Eric Swalwell unseated 40-year Democratic Rep. Pete Stark in a classic race that pitted youth against experience. Swalwell, 31, pressed the case that time had passed by the 80-year-old incumbent. Swalwell can also credit his win to a new California election law allowing the top two vote-getters to advance to a general election, regardless of party affiliation. For Swalwell, it meant two shots at Stark and the chance to build momentum for his insurgent candidacy. He trailed Stark by 6 percentage points in the June primary.
Born in Sac City, Iowa, Swalwell grew up in Dublin, Calif., where he currently serves on the city council. He attended the University of Maryland, where he was bitten by the political bug and graduated with a degree in government and politics in 2003. He continued on at the university’s law school, graduating in 2006. He got his start in politics as an unpaid intern on Capitol Hill, working for then-Rep. Ellen Tauscher, a moderate Bay Area Democrat. To make ends meet, he worked two summer jobs around the Capitol, at the local gym and a restaurant, where he kept an eye out for members of Congress. “In the morning I would serve them gym towels,” he said. “In the evening, I would serve them dinner.”
After graduation, Swalwell moved back to California and got a job as a prosecutor in the Alameda County district attorney’s office, where he has worked ever since, rising to the post of deputy district attorney. “I put a lot of bad guys away,” he told voters on the campaign trail. He ran for city council in Dublin, an outer suburb of San Francisco, and has served on it since 2010.
Square-jawed with a shock of blond hair, Swalwell looks the part of a politician. Still, he is an unlikely congressman. Other prominent California Democrats have been patiently waiting their turn for Stark to retire, including former Obama administration official Ro Khanna, who raised more than $1 million for a congressional bid. But Khanna and others opted to let Stark serve another term unchallenged and Swalwell jumped the line.
Much of the Democratic establishment backed Stark, including the state’s two U.S. senators, leading labor unions, the state party, House Minority Leader Nancy Pelosi, the entire Bay Area congressional delegation, and President Obama. Swalwell got support from only a smattering of local officials, including Tauscher, his old boss. Swalwell began the campaign by competing in running races across the district, a series his campaign dubbed the “race for change.” But beyond his hustle, Swalwell’s campaign was largely fueled by Stark’s own missteps.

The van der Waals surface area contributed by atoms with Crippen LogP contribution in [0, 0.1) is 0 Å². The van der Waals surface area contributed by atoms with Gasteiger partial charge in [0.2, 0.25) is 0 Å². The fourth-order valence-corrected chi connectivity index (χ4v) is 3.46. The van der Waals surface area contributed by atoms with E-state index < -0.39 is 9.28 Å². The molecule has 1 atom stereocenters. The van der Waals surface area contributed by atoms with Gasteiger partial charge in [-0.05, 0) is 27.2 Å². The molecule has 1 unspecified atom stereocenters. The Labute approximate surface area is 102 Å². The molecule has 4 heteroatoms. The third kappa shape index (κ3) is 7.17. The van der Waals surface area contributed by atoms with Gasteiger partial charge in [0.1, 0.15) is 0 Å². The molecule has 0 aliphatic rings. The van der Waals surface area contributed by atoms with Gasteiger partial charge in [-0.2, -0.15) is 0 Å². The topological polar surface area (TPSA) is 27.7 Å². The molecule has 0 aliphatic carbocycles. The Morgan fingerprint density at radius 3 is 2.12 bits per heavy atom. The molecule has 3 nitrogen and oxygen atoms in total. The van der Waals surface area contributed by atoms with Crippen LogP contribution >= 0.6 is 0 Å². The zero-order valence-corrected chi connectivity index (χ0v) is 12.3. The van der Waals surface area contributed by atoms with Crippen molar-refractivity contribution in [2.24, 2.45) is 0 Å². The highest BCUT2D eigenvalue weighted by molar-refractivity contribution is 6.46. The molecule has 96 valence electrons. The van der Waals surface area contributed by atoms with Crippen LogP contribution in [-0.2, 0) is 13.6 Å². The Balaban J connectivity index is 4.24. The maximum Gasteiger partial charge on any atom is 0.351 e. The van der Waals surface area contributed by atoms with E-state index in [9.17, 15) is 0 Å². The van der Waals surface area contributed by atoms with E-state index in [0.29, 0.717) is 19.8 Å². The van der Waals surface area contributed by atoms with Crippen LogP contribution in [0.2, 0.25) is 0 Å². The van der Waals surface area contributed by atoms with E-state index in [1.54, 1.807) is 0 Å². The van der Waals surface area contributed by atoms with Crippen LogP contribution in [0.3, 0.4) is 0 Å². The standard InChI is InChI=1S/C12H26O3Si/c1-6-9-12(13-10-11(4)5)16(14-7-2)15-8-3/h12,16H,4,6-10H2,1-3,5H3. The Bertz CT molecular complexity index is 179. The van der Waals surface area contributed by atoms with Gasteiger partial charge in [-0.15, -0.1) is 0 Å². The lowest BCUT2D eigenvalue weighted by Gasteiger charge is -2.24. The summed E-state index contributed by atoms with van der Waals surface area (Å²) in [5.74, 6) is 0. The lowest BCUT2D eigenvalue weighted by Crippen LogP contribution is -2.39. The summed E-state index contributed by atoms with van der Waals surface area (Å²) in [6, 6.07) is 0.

During a debate, Stark wrongly accused Swalwell of taking bribes (and had to apologize because it wasn’t true). He accused a local newspaper columnist of donating to his opponent (and had to apologize because it wasn’t true) and he threatened the family and livelihood of a local politician who endorsed Swalwell (but claimed he was provoked). After the slip-ups, the notoriously mercurial Stark was largely cloistered out of sight, instead relying on hard-hitting mailers, the rare scripted appearance, and his high name recognition after his decades of service.
Under California’s new election rules, Swalwell sought to reach out to Republicans and independents dissatisfied with Stark’s long liberal tenure. He didn’t promise he would vote all that differently from Stark—he describes himself as a solid Democrat, though he believes “every human problem does not need a legislative solution”—but said that he would at least listen intently as their congressman. His victory was an ironic way for Stark to lose: Four decades earlier, Stark had made much the same argument in unseating a previous octogenarian congressman.